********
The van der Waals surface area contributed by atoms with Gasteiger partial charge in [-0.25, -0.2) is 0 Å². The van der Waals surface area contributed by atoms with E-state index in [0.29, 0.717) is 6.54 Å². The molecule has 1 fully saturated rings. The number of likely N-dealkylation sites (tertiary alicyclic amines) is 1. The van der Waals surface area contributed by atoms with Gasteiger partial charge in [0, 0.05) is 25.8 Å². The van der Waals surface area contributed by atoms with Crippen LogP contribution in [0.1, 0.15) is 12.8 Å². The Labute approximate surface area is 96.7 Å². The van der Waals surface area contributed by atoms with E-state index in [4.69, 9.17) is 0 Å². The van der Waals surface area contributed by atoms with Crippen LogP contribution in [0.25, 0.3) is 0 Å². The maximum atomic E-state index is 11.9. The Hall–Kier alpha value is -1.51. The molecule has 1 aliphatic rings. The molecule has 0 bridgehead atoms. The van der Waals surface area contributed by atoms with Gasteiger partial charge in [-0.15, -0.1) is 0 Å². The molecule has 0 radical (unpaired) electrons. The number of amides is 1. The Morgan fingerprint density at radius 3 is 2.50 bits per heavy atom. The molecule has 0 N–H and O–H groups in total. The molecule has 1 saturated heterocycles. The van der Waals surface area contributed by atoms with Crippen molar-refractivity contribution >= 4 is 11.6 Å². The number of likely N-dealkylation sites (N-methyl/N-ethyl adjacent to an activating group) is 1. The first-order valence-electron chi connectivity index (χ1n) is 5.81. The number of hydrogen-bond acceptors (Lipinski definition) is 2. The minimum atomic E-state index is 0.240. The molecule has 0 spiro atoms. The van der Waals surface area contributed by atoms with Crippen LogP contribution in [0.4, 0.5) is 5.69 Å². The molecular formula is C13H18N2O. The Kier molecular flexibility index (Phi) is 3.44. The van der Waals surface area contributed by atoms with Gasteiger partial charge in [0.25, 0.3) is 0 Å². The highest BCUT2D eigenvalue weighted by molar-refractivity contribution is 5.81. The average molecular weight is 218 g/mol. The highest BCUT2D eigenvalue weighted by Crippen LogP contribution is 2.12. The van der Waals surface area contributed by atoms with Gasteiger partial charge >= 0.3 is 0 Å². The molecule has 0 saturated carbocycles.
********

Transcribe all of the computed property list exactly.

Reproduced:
The van der Waals surface area contributed by atoms with Gasteiger partial charge in [-0.25, -0.2) is 0 Å². The van der Waals surface area contributed by atoms with E-state index in [0.29, 0.717) is 6.54 Å². The molecule has 1 fully saturated rings. The number of likely N-dealkylation sites (tertiary alicyclic amines) is 1. The van der Waals surface area contributed by atoms with Gasteiger partial charge in [0, 0.05) is 25.8 Å². The van der Waals surface area contributed by atoms with Crippen LogP contribution in [0.1, 0.15) is 12.8 Å². The Labute approximate surface area is 96.7 Å². The van der Waals surface area contributed by atoms with E-state index in [4.69, 9.17) is 0 Å². The van der Waals surface area contributed by atoms with Crippen LogP contribution in [0.25, 0.3) is 0 Å². The maximum atomic E-state index is 11.9. The Hall–Kier alpha value is -1.51. The molecule has 1 aliphatic rings. The molecule has 0 bridgehead atoms. The van der Waals surface area contributed by atoms with Gasteiger partial charge in [-0.15, -0.1) is 0 Å². The molecule has 0 radical (unpaired) electrons. The number of amides is 1. The Morgan fingerprint density at radius 3 is 2.50 bits per heavy atom. The molecule has 0 N–H and O–H groups in total. The molecule has 1 saturated heterocycles. The van der Waals surface area contributed by atoms with Crippen molar-refractivity contribution >= 4 is 11.6 Å². The number of likely N-dealkylation sites (N-methyl/N-ethyl adjacent to an activating group) is 1. The first-order valence-electron chi connectivity index (χ1n) is 5.81. The number of hydrogen-bond acceptors (Lipinski definition) is 2. The minimum atomic E-state index is 0.240. The molecule has 0 spiro atoms. The van der Waals surface area contributed by atoms with Crippen LogP contribution in [0.4, 0.5) is 5.69 Å². The molecular formula is C13H18N2O. The Kier molecular flexibility index (Phi) is 3.44. The van der Waals surface area contributed by atoms with Gasteiger partial charge in [0.25, 0.3) is 0 Å². The highest BCUT2D eigenvalue weighted by molar-refractivity contribution is 5.81. The average molecular weight is 218 g/mol. The highest BCUT2D eigenvalue weighted by Crippen LogP contribution is 2.12. The van der Waals surface area contributed by atoms with Gasteiger partial charge >= 0.3 is 0 Å². The molecule has 0 saturated carbocycles.